Then there was a break with Vivaldi’s Concerto in F for oboe, strings and continuo, which was again lively with a slightly gentler central movement. The flourishes of the oboe in this piece made me think about comparisons with the singing voice, and how both are employed in Baroque music: ultimately both voice and oboe are instruments, and both can be used in very similar ways to give a tripping series of notes. When Fagioli came back on stage, he performed the exquisite Torbido intorno al core (Meride e Selinunte, 1727), a beautiful aria with an infinitely slow rising and falling motif that was just heavenly. This was followed by the gleeful melodrama of the bravura Già si desta la tempesta (Didone abbandonata, 1725). Fagioli spent the introductory notes anxiously scanning the vaults of the Wigmore Hall as if the storm was about to break through at any moment. By this point he must have realised that the natives were friendly, and he began to play with us a little, teasing us, plunging into baritone notes and sweeping up to soprano with mischievously studied nonchalance. The crowd went wild, of course. I was gloriously overcome and, on spilling out into the foyer for the interval, was capable only of finding my new fagiolisti friends (see below) and dissolving into a flood of exuberant superlatives.
The second half opened with more Porpora: first of all the aria Distillatevi o cieli (Il verbo in carne, 1748), a rather slow and elegant piece full of hopefulness, which was rather overshadowed for me by its successor: the aria Con alma intrepida (Meride e Selinunte, 1727). This was another deliciously crazy aria: I must confess that I have a weakness for his bravura pieces. Fagioli had obviously decided that we were a good crowd and was allowing himself to enjoy the show, throwing in as much ornamentation as he could fit in, hardly able to suppress an infectious smile. It was wonderful. My notes for this aria were perfectly unhelpful: all I have is a spidery biro scrawl across the page: ‘how does he do it?!!!’. Having wound everyone up into a frenzy of appreciation, he once again departed, leaving us to the calming strains of Vivaldi’s Sinfonia in G. This was most memorable for me for its middle section, which involved some lovely pizzicato playing of the violins, one with the bow and one plucked by the fingers: a delicate and lovely piece that I really enjoyed. The peril of talking about this concert is that one tends to enthuse about Fagioli and forget the Academia Montis Regalis, under the direction of Alessandro De Marchi, who did such a fabulous job. I have to single out Olivia Centurioni on the violin, who particularly caught my attention. The choice of programme allowed all of them to shine alongside Fagioli, thanks to the instrumental pieces used to break up his arias.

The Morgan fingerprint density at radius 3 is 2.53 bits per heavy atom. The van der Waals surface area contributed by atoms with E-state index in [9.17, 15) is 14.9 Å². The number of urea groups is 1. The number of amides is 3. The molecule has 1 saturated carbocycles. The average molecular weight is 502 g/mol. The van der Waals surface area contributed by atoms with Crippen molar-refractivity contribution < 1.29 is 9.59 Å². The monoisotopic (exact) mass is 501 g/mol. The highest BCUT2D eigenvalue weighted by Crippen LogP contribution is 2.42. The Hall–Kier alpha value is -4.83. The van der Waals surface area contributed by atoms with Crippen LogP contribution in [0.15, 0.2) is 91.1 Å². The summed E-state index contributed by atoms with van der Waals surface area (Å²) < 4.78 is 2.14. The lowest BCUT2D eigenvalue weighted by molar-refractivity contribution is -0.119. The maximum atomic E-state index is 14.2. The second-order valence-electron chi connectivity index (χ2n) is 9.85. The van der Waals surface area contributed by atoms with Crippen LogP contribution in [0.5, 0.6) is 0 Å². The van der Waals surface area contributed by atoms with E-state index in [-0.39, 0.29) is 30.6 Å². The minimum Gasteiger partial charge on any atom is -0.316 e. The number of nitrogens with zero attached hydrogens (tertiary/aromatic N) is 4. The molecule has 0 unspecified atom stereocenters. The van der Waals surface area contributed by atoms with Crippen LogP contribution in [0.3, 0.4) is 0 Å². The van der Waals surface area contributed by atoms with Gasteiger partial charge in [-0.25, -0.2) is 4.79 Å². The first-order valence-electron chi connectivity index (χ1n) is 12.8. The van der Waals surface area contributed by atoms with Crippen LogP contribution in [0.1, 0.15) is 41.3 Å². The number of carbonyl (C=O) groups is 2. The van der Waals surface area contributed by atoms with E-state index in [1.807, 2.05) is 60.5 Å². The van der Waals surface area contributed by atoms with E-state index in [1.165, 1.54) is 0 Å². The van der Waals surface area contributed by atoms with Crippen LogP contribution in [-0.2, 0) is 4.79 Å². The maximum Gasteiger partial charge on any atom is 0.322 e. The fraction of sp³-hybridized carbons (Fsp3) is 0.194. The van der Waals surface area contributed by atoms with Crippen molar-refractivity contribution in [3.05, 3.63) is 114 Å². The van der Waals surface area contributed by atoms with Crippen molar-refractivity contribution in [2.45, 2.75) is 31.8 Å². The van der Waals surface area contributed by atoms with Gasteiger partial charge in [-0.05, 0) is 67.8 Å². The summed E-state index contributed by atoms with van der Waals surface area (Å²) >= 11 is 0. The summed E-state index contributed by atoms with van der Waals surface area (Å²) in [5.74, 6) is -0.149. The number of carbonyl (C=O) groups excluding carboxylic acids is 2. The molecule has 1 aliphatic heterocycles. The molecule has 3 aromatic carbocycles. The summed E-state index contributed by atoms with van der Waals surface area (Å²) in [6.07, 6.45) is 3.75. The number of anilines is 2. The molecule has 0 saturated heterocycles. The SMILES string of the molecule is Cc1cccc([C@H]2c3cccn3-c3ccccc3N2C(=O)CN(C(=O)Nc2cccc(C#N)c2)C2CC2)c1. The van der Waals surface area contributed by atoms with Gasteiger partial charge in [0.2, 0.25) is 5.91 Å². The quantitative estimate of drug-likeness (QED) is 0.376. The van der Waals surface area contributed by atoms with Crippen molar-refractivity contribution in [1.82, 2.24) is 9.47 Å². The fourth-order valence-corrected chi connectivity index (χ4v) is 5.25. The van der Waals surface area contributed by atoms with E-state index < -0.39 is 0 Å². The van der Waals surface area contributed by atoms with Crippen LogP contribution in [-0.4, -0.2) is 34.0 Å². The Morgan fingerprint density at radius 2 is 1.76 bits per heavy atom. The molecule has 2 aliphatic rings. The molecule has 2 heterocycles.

Next up was Porpora’s Non lasciar chi t’ama tanto (Vulcano, circa 1720), a gorgeous love song which managed to be both heartfelt and hopeful, with a splendid messa di voce at the end. That gave me courage to hope that perhaps Fagioli might be saving up something rather special for us. I had to wait with baited breath throughout Vivaldi’s Cello Concerto in C minor – a fine piece, with some ferociously fast fingering from the cellist, but I couldn’t help feeling that in the ensemble sections she was rather drowned out by the cheerful frenzy of the violins. And then it was the closing aria: Spesso di nubi cinto (Carlo il Calvo, 1738). When this started, I thought it was a slightly surprising choice for the closing piece. Yes, it was a bravura aria, but at first it didn’t seem to have the swaggering quality that I’d been hoping for.
But then… oh, then! It turned into a rare showpiece. At the end, with each repetition already given extra embroidery, the band held off and Fagioli did what he does best: simply cast off the shackles and unleashed himself on a sparkling cadenza. There followed an extended series of staggeringly brilliant scales, his voice tripping up and down the octaves, from several notes spent flirting with the caverns of the baritone level, then dancing up through his usual range to the dazzlingly pure notes of the empyrean. The audience was rapt: every nerve in the place seemed to be stretched taut with anticipation. I wanted him to carry on for ever.